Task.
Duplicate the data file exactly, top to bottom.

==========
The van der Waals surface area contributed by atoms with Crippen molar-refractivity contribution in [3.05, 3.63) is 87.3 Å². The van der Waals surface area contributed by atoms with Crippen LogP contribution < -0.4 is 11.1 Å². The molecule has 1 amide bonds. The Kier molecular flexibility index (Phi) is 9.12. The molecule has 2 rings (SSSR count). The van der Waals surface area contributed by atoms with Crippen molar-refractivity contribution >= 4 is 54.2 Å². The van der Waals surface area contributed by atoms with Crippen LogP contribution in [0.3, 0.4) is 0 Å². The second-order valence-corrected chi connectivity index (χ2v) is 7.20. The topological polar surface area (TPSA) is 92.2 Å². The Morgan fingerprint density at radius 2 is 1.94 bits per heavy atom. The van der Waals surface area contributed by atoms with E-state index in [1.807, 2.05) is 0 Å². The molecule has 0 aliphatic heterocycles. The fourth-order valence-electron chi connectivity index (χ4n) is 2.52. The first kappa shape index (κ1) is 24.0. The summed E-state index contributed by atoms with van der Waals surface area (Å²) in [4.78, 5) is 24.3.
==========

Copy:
The van der Waals surface area contributed by atoms with Crippen molar-refractivity contribution in [3.05, 3.63) is 87.3 Å². The van der Waals surface area contributed by atoms with Crippen LogP contribution < -0.4 is 11.1 Å². The molecule has 1 amide bonds. The Kier molecular flexibility index (Phi) is 9.12. The molecule has 2 rings (SSSR count). The van der Waals surface area contributed by atoms with Crippen molar-refractivity contribution >= 4 is 54.2 Å². The van der Waals surface area contributed by atoms with Crippen LogP contribution in [0.3, 0.4) is 0 Å². The second-order valence-corrected chi connectivity index (χ2v) is 7.20. The topological polar surface area (TPSA) is 92.2 Å². The Morgan fingerprint density at radius 2 is 1.94 bits per heavy atom. The van der Waals surface area contributed by atoms with E-state index in [1.807, 2.05) is 0 Å². The molecule has 0 aliphatic heterocycles. The fourth-order valence-electron chi connectivity index (χ4n) is 2.52. The first kappa shape index (κ1) is 24.0. The summed E-state index contributed by atoms with van der Waals surface area (Å²) in [4.78, 5) is 24.3.